It’s time to dust off your old copy of “1984” by George Orwell and recall this passage: “The Ministry of Peace concerns itself with war, the Ministry of Truth with lies, the Ministry of Love with torture and the Ministry of Plenty with starvation. These contradictions are not accidental, nor do they result from ordinary hypocrisy: they are deliberate exercises in doublethink.”

And be vigilant.

Sullivan’s Post colleague, Ruth Marcus, similarly writes, Welcome to the post-truth presidency:

Welcome to — brace yourself for — the post-truth presidency.

“Facts are stubborn things,” said John Adams in 1770, defending British soldiers accused in the Boston Massacre, “and whatever may be our wishes, our inclinations, or the dictates of our passion, they cannot alter the state of facts and evidence.”

Or so we thought, until we elected to the presidency a man consistently heedless of truth and impervious to fact-checking.

Oxford Dictionaries last month selected post-truth — “relating to or denoting circumstances in which objective facts are less influential in shaping public opinion than appeals to emotion and personal belief” — as the international word of the year, and for good reason.

The practice of post-truth — untrue assertion piled on untrue assertion — helped get Donald Trump to the White House. The more untruths he told, the more supporters rewarded him for, as they saw it, telling it like it is.

As Politico’s Susan Glasser wrote in a sobering assessment of election coverage for the Brookings Institution, “Even fact-checking perhaps the most untruthful candidate of our lifetime didn’t work; the more news outlets did it, the less the facts resonated.

Indeed, Hannah Arendt, writing in 1967, presciently explained the basis for this phenomenon: “Since the liar is free to fashion his ‘facts’ to fit the profit and pleasure, or even the mere expectations, of his audience, the chances are that he will be more persuasive than the truth teller.”

So there is no reason to think Trump is about to suddenly truth-up. Indeed, all signs are to the contrary — most glaringly Trump’s chockfull-of-lies tweet that “I won the popular vote if you deduct the millions of people who voted illegally.”

Trump and his aides are not embarrassed by their post-truthism — they embrace it.

* * *

[T]he president-elect himself, who at a rally to celebrate his successful bribing of Carrier to keep some jobs in the United States, explained that he was impelled to act by a Carrier-employed supporter who had been naive enough to take Trump’s promises seriously.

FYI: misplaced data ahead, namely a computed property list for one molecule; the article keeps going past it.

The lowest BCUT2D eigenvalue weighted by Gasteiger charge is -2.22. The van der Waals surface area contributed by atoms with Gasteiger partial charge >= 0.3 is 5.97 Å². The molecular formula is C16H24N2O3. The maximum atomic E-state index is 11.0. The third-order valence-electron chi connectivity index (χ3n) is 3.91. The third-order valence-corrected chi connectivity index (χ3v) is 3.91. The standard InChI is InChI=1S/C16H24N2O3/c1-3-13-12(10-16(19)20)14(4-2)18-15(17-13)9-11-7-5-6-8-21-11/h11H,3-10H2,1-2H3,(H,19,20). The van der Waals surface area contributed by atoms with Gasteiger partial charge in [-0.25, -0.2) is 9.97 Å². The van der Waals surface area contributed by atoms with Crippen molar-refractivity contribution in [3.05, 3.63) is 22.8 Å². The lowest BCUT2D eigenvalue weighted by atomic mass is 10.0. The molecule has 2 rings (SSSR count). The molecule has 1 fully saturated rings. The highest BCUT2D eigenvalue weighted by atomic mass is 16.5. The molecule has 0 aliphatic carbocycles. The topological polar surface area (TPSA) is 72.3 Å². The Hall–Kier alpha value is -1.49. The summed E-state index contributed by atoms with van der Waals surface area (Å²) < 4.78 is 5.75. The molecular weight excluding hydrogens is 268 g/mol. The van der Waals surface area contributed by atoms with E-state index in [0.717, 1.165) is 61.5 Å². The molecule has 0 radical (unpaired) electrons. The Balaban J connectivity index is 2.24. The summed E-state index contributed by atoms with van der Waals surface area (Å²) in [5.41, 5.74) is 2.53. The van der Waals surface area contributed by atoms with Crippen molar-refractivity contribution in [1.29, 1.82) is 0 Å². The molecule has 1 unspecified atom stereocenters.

Watching the evening news, Trump said, he saw the Carrier worker say “‘No, we’re not leaving, because Donald Trump promised us that we’re not leaving,’ and I never thought I made that promise. Not with Carrier.”

Then, Trump said, “they played my statement, and I said, ‘Carrier will never leave.’ But that was a euphemism. I was talking about Carrier like all other companies from here on in.”

This was a telling moment, and not just because Trump doesn’t quite understand what euphemism means. The episode simultaneously shows Trump, confronted with Trump on tape, willing to recognize reality and Trump telling us straightforwardly that his promises are not to be taken seriously. They are truthphemisms.

Of course, Trump is not the first truth-impaired president. Ronald Reagan famously insisted on repeating tall tales; he conflated Hollywood with reality. “If you tell the same story five times it’s true,” said White House press secretary Larry Speakes.

And Arendt reminded us a half- century ago about the inherent tensions between truth-telling and political power: “No one has ever doubted that truth and politics are on rather bad terms with each other, and no one, as far as I know, has ever counted truthfulness among the political virtues.”

But today we have the conjunction of a president unconstrained by facts with a media environment both siloed into partisan echo chambers and polluted by fake news. This development poses an urgent challenge — for journalism and for democracy.

The journalist’s challenge is not to tire in refuting the torrent of lies. The citizen’s challenge is to remain vigilant against the enticing lure of post-truth politics, to recall the admonition of our second president even as our 45th seeks to prove his wisdom an outmoded relic of a pre-post-truth era.

Indeed, America was born of The Enlightenment in the Age of Reason. Despite the fact that modern Americans now have more access to information than at any time in history, Americans are regressing into anti-intellectualism, driven by beliefs in myths, legends and superstitions — and fake news– descending us into a new Dark Ages.